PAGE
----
And one of her standard opening lines is, “If you see a group that has democracy in its title or in its definition, these are not our friends.” So, you got to hand it to Cleta, she's kind of like putting it out there. It's no like sub diffuse. No.

And these are very serious people. And I think one of the weird dynamics is there's so many buffoonish people on that side. The Marjorie Taylor Greens, Lauren Boeberts, I might guess. That it's very easy to say these are a bunch of buffoons, but they're not.

And I think it would be very irresponsible to believe that it's inevitable that they will be defeated.

Ken Harbaugh:

I just reread for this interview that chapter about the legal underpinnings for any autocratic movement to succeed. And you open it with that quote.

Stuart Stevens:

No, it's incredible. Huh?

Ken Harbaugh:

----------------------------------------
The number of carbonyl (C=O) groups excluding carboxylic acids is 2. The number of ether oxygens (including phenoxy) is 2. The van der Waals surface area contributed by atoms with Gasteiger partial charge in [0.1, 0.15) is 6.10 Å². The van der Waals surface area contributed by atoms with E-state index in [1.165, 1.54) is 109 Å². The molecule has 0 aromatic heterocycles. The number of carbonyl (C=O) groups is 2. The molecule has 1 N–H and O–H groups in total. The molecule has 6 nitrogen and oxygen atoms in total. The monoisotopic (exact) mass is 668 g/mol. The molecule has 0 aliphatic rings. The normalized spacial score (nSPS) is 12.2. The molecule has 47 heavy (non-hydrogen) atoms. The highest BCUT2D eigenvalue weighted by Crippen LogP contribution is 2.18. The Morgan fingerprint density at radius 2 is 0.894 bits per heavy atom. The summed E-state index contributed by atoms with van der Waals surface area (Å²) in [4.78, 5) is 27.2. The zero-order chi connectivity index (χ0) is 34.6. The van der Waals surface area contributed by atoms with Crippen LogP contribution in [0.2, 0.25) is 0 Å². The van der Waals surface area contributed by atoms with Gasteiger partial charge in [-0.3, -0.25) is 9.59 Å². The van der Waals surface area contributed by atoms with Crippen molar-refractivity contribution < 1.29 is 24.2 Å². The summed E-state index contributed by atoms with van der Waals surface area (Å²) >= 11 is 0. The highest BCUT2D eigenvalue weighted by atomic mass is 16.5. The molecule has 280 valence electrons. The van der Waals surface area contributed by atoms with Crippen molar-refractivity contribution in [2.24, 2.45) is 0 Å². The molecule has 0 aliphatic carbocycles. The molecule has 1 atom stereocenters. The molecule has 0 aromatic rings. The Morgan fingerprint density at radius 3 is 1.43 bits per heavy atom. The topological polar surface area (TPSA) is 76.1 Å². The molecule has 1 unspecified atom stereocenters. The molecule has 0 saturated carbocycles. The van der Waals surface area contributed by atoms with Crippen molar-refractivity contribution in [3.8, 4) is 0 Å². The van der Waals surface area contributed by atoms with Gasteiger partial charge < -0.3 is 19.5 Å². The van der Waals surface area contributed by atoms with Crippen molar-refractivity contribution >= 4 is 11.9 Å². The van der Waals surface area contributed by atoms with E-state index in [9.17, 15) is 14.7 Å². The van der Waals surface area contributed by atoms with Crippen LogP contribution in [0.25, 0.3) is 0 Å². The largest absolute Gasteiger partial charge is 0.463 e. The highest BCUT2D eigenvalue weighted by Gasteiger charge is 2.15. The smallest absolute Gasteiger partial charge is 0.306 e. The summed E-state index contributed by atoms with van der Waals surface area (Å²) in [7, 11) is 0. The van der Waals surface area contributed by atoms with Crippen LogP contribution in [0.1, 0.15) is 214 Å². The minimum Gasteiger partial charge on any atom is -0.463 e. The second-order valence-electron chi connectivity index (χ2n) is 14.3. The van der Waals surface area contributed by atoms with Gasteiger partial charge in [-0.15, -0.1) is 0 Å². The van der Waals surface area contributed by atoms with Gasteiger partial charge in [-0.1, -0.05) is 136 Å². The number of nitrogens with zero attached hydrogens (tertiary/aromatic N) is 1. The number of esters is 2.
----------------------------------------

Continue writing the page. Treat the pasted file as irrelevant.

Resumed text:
It's unbelievable. And I reread that chapter in particular because I agree with you, that is probably the scariest of the five. I mean, that's saying something because shock troops are pretty scary as well.

But when you have a legal architecture that is propelling you in this direction, I mean, it's evocative of the legal justification. I'm going to break Godwin's law here, but the Holocaust itself had a legal architecture. That's the first thing they did. They made sure they could justify it legally.

And by the way, Mike Godwin said when it comes to autocracy in America today, his law no longer applies. So, I think we're okay.

Stuart Stevens:

Yes. Yeah, you get a pass. I actually think it's really important to talk about the 1930s.

And when I wrote It Was All a Lie, I mean, I originally started writing that book because I mean, there are a lot of people wrong about 2016, but it's really, really, really hard to find anybody more wrong than me. I didn't think that Trump would win the primary. I didn't think he'd win the general.